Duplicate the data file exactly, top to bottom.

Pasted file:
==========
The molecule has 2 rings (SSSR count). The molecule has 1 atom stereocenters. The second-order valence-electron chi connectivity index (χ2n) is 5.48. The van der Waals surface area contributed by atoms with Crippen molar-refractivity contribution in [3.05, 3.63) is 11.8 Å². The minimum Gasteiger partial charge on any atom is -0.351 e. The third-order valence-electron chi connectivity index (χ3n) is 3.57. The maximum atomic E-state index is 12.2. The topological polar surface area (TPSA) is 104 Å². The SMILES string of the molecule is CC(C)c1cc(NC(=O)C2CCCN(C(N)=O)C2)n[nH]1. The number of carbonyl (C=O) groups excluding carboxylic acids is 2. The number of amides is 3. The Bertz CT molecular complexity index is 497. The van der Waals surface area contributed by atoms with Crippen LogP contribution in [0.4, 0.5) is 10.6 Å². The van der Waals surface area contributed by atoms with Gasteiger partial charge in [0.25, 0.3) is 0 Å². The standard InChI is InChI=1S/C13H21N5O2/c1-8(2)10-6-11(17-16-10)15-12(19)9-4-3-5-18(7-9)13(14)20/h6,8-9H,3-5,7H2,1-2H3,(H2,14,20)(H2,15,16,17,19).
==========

The molecule has 2 rings (SSSR count). The molecule has 1 atom stereocenters. The second-order valence-electron chi connectivity index (χ2n) is 5.48. The van der Waals surface area contributed by atoms with Crippen molar-refractivity contribution in [3.05, 3.63) is 11.8 Å². The minimum Gasteiger partial charge on any atom is -0.351 e. The third-order valence-electron chi connectivity index (χ3n) is 3.57. The maximum atomic E-state index is 12.2. The topological polar surface area (TPSA) is 104 Å². The SMILES string of the molecule is CC(C)c1cc(NC(=O)C2CCCN(C(N)=O)C2)n[nH]1. The number of carbonyl (C=O) groups excluding carboxylic acids is 2. The number of amides is 3. The Bertz CT molecular complexity index is 497. The van der Waals surface area contributed by atoms with Crippen LogP contribution in [0.4, 0.5) is 10.6 Å². The van der Waals surface area contributed by atoms with Gasteiger partial charge in [0.25, 0.3) is 0 Å². The standard InChI is InChI=1S/C13H21N5O2/c1-8(2)10-6-11(17-16-10)15-12(19)9-4-3-5-18(7-9)13(14)20/h6,8-9H,3-5,7H2,1-2H3,(H2,14,20)(H2,15,16,17,19).